Methods: Survey data from 1,205 decedents from the 1921&ndash;1926 cohort of the Australian Longitudinal Study on Women&rsquo;s Health were matched with the state-based hospital records and the National Death Index. Hospital patterns based on COD were graphically summarised and multivariate logistic regression models examined the impact of short-term predictors of length of stay (LOS).

Results: 85&nbsp;% of women had at least one admission in the last year of life; and 8&nbsp;% had their first observed admission during this time. Reasons for hospitalisation, timing of admissions and LOS differed by COD. Women who died of cancer, diabetes and &lsquo;other&rsquo; causes were admitted earlier than women who died of organ failure, dementia and influenza. Women who died of organ failure overall spent the longest time in hospital, and women with cancer had the highest median LOS. Longer LOS was associated with previous short- and medium-term- hospitalisations and type of hospital separation.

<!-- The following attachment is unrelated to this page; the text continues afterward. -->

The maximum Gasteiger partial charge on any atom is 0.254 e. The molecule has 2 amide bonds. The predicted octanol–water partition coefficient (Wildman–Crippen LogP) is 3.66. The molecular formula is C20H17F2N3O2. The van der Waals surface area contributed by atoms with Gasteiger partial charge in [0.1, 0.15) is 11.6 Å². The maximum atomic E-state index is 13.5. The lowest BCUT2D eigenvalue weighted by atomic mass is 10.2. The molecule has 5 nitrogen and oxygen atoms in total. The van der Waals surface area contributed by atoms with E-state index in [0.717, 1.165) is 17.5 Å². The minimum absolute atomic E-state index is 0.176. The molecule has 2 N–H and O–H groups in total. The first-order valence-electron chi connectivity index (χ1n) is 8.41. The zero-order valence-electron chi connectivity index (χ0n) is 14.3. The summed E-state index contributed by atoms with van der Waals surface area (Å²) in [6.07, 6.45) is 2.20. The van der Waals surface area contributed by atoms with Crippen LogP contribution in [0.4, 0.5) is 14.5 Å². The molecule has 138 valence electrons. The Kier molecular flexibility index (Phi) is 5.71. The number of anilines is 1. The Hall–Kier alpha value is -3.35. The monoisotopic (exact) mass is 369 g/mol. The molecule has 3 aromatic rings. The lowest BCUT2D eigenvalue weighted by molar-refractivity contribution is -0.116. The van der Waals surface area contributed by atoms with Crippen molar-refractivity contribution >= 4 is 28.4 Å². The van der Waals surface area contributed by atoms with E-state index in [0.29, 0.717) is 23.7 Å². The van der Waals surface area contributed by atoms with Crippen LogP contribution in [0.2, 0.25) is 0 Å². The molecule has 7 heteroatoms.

Conclusions: Reducing acute care admissions and LOS at the end of life is complex and requires a shift in perceptions and treatment regarding end of life care and chronic disease management.

Electronic supplementary material: The online version of this article (doi:10.1186/s12913-016-1729-3) contains supplementary material, which is available to authorized users.

No MeSH data available.